While attending an antiwar rally in Seattle on Saturday, March 19, I had profoundly mixed feelings. From an organizer's standpoint, the rally was a success: 5,000 people came out in the rain to hear speeches and music and march around town. The turnout was the largest for an antiwar rally in Seattle in the two years since the war in Iraq began. Moreover, it was part of an international day of more than 700 protests in the US alone.
Yet I couldn't shake the feeling that this was not the way to get our troops home, although the germ of an idea was present.
Rallies and demonstrations are not going to stop a war. As a barometer of the depth of public opinion, as a pep rally for activists, and as an incubator of oppositional culture, these rallies have their place. But if the ultimate goal of a movement is to change public policy, we must conclude that even the millions of people in the streets before the invasion of Iraq in 2003 were not, in the end, effective.
Why weren't they effective? There are a lot of reasons, not the least of which being that the White House decision makers had long previously made up their minds, making the entire run-up to the war an elaborate charade in which maximizing public support was a goal — but in the end not particularly necessary. We have to wait until an election to speak our minds, by which point circumstances change. What George Bush called his “accountability moment” came only once in his presidential career; as it happens, he survived it, barely.
He survived in part because the broad antiwar sentiment before the invasion dwindled significantly once the war began. Many of the more conservative and centrist opponents of an invasion felt that once war was under way, it was important to support the mission no matter how fraudulent or ill-conceived its roots. Another large segment felt disempowered — felt that nothing, not even millions of people in the streets, made any difference. And that nothing could make any difference in the future.
That's not quite true.
The Bush administration can be pressured to set a timetable for withdrawing troops from Iraq, but a tedious rally that mixes too-old protest music with alienating rhetoric isn't going to do it. People who matter to the Bush administration are not going to be swayed by speeches peppered with “fascist” this and “imperialist” that. That's the left at its self-referential worst.
But the White House does care, very much, when members of the military and of military families start speaking out. By far the most powerful speaker at Saturday's rally was a Pacific County woman, Lietta Ruger, who has a son-in-law and nephew about to serve their second tours of duty in Iraq. Hers is a military family; she is middle-aged, patriotic, and able to cast the risks and costs of Iraq in starkly personal terms. In a word, she has credibility that those of us without personal links to the struggle in Iraq do not have.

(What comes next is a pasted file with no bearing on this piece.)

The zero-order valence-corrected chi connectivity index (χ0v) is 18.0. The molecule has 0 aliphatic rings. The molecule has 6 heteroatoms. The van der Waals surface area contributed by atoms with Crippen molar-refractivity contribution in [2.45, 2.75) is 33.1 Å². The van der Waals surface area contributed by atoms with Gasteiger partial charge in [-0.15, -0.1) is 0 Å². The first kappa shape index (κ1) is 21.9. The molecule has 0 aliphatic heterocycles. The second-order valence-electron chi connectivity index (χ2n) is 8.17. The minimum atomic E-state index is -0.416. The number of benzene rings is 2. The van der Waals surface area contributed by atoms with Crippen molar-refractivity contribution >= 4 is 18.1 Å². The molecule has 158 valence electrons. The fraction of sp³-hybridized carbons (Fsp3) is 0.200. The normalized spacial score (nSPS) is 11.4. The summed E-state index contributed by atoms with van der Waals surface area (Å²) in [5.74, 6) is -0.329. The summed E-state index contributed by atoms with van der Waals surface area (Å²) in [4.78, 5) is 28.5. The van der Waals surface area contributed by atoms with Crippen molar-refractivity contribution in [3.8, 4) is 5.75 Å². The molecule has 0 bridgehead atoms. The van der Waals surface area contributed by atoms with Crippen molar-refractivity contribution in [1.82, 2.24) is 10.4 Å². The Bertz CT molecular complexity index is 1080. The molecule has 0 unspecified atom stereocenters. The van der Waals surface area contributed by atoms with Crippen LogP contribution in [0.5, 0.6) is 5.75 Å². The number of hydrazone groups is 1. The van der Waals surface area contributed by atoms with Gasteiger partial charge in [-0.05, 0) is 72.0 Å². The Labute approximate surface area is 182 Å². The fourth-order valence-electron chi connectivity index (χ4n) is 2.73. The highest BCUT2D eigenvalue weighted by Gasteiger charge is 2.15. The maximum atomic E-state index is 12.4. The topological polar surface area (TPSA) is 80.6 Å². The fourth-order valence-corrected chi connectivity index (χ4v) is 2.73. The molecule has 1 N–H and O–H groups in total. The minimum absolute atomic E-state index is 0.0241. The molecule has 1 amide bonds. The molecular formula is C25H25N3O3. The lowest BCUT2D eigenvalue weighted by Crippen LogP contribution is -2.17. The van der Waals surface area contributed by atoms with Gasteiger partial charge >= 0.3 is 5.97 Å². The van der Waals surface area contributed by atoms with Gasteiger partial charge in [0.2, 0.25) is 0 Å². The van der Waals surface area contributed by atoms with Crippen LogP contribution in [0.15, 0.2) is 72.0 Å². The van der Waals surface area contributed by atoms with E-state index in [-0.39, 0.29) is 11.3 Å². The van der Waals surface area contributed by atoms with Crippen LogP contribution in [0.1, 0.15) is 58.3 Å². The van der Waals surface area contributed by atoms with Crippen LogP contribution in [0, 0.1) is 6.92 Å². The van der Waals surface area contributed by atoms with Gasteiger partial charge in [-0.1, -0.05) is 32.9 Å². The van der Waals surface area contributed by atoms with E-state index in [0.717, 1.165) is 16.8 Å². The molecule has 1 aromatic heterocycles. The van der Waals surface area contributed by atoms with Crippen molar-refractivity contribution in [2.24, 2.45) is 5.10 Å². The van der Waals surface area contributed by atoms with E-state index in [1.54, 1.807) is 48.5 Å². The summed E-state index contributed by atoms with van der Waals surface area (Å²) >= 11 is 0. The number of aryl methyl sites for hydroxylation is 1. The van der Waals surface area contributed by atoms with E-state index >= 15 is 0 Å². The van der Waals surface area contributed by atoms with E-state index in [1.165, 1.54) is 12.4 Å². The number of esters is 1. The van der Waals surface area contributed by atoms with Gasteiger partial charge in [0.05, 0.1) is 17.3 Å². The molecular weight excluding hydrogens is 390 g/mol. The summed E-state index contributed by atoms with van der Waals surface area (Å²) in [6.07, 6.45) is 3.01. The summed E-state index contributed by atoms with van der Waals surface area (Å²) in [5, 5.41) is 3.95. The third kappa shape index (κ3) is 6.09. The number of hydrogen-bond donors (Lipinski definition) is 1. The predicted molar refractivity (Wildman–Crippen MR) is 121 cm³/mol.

The potential for a broad and effective antiwar movement was on even greater display the previous Wednesday, March 16, at Town Hall in downtown Seattle, where three Iraq War veterans participated in a panel co-sponsored by the American Legion and the Church Council of Greater Seattle. Of the three, one was antiwar (former Navy Lt. John Oliveira, who also spoke at Saturday's rally), one was pro-war, and one, former Marine Captain Josh Rushing (featured in the movie Control Room), was somewhere in the middle. But the audience was almost entirely antiwar. And the audience came out of that event with a valuable perspective: Iraq as seen through the eyes of the men and women fighting in that effort.
Bush cannot fight this war with a military that doesn't want to fight, or when much of his own political base opposes him. That is the audience to whom an antiwar case must be made. So far, polls show that a majority of soldiers believe in their mission, but a substantial number do not, and even among supporters, morale is often low because of poor supplies, scandals like Abu Ghraib, and, especially, the nature of the conflict itself. If service members and particularly military families can be encouraged to speak out, the Bush administration cannot ignore their voices.
And here, also, is a lesson for the rest of us: to not just vent but be effective. Opposition to this war should be rooted in what is best for this country. Rather than being reflexively antimilitary, antiwar activists should learn to understand and embrace why this war is bad news from the perspective of the men and women fighting it. Supporting our troops is not simply the politically correct or a humane thing to do; it's also the best way to work for an end to this war.